From as far back as I can remember, Elsie would talk openly to us kids about the work she did at the convent. She and the other women, she told us, were made to assemble and package popular Hasbro board games.
“Tell us about Buckaroo!, Elsie?” we used playfully mock her, because she always gave the exact same response.
“Oh God, don’t talk to me about that aul Buckaroo,” she’d say.
“And that bloody Mouse Trap, the worst of the lot of them.”
One Christmas, when I was 12, someone gave me a present of a KerPlunk set.I felt confused. Even at that age, I still felt there was something inherently sinister about deriving any kind of enjoyment from a gift that my great aunt could have packaged at the convent in Waterford.
I knew from the stories Elsie told us at home, every Christmas , about how strict the nuns were.
I wonder whether the Good Shepherd Sisters packaged any other board games?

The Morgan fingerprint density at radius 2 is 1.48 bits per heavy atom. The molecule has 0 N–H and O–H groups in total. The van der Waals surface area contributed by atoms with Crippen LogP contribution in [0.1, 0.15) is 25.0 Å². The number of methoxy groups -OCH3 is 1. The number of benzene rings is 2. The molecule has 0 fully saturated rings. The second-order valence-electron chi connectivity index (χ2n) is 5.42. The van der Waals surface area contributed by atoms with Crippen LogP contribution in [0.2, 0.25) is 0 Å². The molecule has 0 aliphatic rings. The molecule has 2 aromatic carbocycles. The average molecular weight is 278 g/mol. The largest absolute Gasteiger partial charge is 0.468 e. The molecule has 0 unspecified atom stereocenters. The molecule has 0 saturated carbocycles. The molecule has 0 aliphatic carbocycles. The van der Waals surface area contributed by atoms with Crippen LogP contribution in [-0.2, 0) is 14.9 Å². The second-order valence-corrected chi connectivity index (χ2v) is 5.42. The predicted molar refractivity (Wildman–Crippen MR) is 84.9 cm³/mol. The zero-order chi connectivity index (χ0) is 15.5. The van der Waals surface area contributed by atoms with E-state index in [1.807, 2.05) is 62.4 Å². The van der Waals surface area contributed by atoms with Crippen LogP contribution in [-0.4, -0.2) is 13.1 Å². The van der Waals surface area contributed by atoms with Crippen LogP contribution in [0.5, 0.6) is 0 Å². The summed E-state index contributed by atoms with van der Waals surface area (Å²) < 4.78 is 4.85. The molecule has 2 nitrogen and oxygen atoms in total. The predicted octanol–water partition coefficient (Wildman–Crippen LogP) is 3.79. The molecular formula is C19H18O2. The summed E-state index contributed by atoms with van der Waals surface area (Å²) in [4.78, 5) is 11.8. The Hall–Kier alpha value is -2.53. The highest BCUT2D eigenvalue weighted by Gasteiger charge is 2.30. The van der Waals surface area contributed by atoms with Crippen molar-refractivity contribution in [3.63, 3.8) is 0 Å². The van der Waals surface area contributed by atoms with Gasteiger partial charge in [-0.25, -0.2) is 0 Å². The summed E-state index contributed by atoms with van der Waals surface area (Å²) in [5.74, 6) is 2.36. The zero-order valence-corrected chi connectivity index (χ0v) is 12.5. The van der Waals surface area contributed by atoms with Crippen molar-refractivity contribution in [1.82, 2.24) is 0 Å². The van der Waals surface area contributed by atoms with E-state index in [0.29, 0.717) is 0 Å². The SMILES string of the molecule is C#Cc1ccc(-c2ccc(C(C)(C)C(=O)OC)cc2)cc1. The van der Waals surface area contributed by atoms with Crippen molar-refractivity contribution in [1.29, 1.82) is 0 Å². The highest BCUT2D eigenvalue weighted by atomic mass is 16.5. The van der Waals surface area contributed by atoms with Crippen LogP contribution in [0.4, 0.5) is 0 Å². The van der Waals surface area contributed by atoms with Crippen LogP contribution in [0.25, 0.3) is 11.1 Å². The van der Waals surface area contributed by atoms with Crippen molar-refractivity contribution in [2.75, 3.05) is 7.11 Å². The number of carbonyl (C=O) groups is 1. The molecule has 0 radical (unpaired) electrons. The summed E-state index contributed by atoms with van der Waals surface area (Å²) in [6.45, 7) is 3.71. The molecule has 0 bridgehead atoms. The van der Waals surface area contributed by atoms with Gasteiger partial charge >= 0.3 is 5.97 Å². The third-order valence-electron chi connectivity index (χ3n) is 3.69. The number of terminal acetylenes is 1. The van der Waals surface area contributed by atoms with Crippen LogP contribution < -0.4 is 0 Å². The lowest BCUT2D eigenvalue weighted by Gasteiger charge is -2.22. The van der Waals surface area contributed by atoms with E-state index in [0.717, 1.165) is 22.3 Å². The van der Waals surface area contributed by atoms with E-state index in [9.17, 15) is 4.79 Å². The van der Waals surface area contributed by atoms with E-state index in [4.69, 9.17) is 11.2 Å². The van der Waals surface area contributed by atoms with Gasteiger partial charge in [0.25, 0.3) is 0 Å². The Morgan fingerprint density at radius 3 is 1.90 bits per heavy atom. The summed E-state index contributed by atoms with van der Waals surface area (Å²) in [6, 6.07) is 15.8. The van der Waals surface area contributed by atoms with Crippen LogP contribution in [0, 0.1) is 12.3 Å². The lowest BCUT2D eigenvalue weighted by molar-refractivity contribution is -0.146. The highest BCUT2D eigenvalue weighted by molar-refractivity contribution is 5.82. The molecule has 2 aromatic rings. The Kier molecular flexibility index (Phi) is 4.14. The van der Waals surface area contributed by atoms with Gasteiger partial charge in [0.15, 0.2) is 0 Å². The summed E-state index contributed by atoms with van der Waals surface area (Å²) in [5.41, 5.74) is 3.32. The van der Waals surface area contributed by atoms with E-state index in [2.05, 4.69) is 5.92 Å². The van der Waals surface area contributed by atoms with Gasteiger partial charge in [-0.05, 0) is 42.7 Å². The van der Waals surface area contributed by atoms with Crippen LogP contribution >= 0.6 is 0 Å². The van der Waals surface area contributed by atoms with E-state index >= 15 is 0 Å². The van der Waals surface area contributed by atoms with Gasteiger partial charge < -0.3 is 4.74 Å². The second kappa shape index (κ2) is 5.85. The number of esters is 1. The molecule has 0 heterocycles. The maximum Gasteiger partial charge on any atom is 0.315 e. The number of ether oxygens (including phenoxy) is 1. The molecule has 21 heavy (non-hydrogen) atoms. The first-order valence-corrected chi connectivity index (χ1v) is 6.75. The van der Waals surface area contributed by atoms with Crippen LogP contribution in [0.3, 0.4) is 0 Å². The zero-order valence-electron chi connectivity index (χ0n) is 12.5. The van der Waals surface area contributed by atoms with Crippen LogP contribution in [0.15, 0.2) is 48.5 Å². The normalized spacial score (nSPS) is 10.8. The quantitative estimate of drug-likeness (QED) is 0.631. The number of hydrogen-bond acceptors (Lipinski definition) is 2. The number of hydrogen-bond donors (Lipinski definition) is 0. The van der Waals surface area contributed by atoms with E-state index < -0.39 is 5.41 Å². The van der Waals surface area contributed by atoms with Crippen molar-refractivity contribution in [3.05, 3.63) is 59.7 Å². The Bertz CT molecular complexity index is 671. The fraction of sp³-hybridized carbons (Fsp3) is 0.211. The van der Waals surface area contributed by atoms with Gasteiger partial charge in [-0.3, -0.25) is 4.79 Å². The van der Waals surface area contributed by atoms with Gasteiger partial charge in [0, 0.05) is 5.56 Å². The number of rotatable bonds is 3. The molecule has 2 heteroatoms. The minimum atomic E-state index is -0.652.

It’s obvious or is it trivial…?
“Two sources contacted me about board games. But these were from an earlier period and not for Hasbro. Nevertheless, the details of working conditions were horrendous”
It would be delicious. We can but hope and wait.
“One year we was all packing a ting called Rampant Rabbit. The sisters told us, it was a newfangled kitchen gadget for making milkshakes or sumpting like dat. They was well strict, kept on taking away random samples fer yer Quality Control, like.”
Well at least the nuns were obeying market forces .Problem is that Pope Francis has pretty well anathematized market forces in Evangelii Gaudium : the world “can no longer trust in the unseen forces and invisible hand of the market.”Thats you lot told- by the bloke who arranges the fast track to damnation.
I used to work for Hasbro in the 90s and often visited the Waterford factory, but there were no nuns there then! Also, Trivial Pursuit was ‘the competition’ at the time.
Lovely place, Waterford. Very nice along the waterfront.
“Problem is that Pope Francis has pretty well anathematized market forces in Evangelii Gaudium : the world “can no longer trust in the unseen forces and invisible hand of the market.”
Not surprising seeing as the bloke is a communist and not a christian.
There’s an intelligent comment.